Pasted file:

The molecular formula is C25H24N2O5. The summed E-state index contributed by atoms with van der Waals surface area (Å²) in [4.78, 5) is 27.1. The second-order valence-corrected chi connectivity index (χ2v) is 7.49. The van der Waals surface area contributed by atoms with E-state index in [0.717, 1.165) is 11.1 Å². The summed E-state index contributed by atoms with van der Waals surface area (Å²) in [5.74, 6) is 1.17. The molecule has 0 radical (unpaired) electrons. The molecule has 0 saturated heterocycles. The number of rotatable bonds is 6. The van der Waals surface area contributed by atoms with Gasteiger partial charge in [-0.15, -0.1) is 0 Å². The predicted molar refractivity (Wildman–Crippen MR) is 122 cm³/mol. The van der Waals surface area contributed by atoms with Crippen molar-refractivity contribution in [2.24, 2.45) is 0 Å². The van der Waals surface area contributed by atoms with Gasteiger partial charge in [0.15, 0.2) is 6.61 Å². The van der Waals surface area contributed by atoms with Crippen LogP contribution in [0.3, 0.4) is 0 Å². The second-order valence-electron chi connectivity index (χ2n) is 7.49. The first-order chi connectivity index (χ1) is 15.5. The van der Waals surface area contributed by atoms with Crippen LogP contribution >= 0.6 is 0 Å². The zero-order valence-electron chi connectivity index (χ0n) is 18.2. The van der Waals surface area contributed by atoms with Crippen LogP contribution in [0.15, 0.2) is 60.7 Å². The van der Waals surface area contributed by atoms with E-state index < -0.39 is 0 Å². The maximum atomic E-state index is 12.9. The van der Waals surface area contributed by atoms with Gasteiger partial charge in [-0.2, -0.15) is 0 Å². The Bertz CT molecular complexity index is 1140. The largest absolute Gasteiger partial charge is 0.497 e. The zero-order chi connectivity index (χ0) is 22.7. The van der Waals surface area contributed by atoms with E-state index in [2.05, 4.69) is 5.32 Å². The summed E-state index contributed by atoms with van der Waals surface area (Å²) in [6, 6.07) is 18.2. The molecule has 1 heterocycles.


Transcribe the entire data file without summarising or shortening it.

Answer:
The molecular formula is C25H24N2O5. The summed E-state index contributed by atoms with van der Waals surface area (Å²) in [4.78, 5) is 27.1. The second-order valence-corrected chi connectivity index (χ2v) is 7.49. The van der Waals surface area contributed by atoms with E-state index in [0.717, 1.165) is 11.1 Å². The summed E-state index contributed by atoms with van der Waals surface area (Å²) in [5.74, 6) is 1.17. The molecule has 0 radical (unpaired) electrons. The molecule has 0 saturated heterocycles. The number of rotatable bonds is 6. The van der Waals surface area contributed by atoms with Gasteiger partial charge in [-0.15, -0.1) is 0 Å². The predicted molar refractivity (Wildman–Crippen MR) is 122 cm³/mol. The van der Waals surface area contributed by atoms with Crippen molar-refractivity contribution in [2.24, 2.45) is 0 Å². The van der Waals surface area contributed by atoms with Gasteiger partial charge in [0.15, 0.2) is 6.61 Å². The van der Waals surface area contributed by atoms with Crippen LogP contribution in [0.3, 0.4) is 0 Å². The second-order valence-electron chi connectivity index (χ2n) is 7.49. The first-order chi connectivity index (χ1) is 15.5. The van der Waals surface area contributed by atoms with Crippen LogP contribution >= 0.6 is 0 Å². The zero-order valence-electron chi connectivity index (χ0n) is 18.2. The van der Waals surface area contributed by atoms with Crippen LogP contribution in [0.15, 0.2) is 60.7 Å². The van der Waals surface area contributed by atoms with E-state index < -0.39 is 0 Å². The maximum atomic E-state index is 12.9. The van der Waals surface area contributed by atoms with Gasteiger partial charge in [-0.2, -0.15) is 0 Å². The Bertz CT molecular complexity index is 1140. The largest absolute Gasteiger partial charge is 0.497 e. The zero-order chi connectivity index (χ0) is 22.7. The van der Waals surface area contributed by atoms with E-state index in [2.05, 4.69) is 5.32 Å². The summed E-state index contributed by atoms with van der Waals surface area (Å²) in [6, 6.07) is 18.2. The molecule has 1 heterocycles.